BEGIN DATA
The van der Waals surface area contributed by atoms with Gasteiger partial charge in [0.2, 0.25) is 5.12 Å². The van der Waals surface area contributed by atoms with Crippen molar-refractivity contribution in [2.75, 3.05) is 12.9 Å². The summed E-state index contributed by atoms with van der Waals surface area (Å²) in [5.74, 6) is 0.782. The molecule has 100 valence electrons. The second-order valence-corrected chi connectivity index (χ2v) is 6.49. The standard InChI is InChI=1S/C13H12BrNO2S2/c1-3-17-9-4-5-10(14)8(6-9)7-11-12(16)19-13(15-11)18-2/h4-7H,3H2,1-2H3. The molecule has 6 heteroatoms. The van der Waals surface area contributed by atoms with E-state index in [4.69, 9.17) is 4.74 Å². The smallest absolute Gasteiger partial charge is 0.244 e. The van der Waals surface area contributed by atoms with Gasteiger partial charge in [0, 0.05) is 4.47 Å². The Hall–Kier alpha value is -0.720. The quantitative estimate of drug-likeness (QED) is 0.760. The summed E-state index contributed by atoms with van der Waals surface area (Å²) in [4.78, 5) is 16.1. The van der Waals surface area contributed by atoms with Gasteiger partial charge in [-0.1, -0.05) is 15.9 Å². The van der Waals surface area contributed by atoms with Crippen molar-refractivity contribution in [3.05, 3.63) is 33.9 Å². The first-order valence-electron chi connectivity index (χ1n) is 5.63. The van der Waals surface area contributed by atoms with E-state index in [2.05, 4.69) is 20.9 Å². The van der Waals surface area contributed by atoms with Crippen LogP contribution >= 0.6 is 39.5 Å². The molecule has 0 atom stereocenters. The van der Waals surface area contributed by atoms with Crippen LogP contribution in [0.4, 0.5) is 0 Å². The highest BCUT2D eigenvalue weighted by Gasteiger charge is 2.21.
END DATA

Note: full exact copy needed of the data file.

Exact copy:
The van der Waals surface area contributed by atoms with Gasteiger partial charge in [0.2, 0.25) is 5.12 Å². The van der Waals surface area contributed by atoms with Crippen molar-refractivity contribution in [2.75, 3.05) is 12.9 Å². The summed E-state index contributed by atoms with van der Waals surface area (Å²) in [5.74, 6) is 0.782. The molecule has 100 valence electrons. The second-order valence-corrected chi connectivity index (χ2v) is 6.49. The standard InChI is InChI=1S/C13H12BrNO2S2/c1-3-17-9-4-5-10(14)8(6-9)7-11-12(16)19-13(15-11)18-2/h4-7H,3H2,1-2H3. The molecule has 6 heteroatoms. The van der Waals surface area contributed by atoms with E-state index in [4.69, 9.17) is 4.74 Å². The smallest absolute Gasteiger partial charge is 0.244 e. The van der Waals surface area contributed by atoms with Gasteiger partial charge in [0, 0.05) is 4.47 Å². The Hall–Kier alpha value is -0.720. The quantitative estimate of drug-likeness (QED) is 0.760. The summed E-state index contributed by atoms with van der Waals surface area (Å²) in [4.78, 5) is 16.1. The van der Waals surface area contributed by atoms with Gasteiger partial charge in [-0.1, -0.05) is 15.9 Å². The van der Waals surface area contributed by atoms with Crippen molar-refractivity contribution in [3.05, 3.63) is 33.9 Å². The first-order valence-electron chi connectivity index (χ1n) is 5.63. The van der Waals surface area contributed by atoms with E-state index in [2.05, 4.69) is 20.9 Å². The van der Waals surface area contributed by atoms with Crippen LogP contribution >= 0.6 is 39.5 Å². The molecule has 0 atom stereocenters. The van der Waals surface area contributed by atoms with Crippen LogP contribution in [0.4, 0.5) is 0 Å². The highest BCUT2D eigenvalue weighted by Gasteiger charge is 2.21.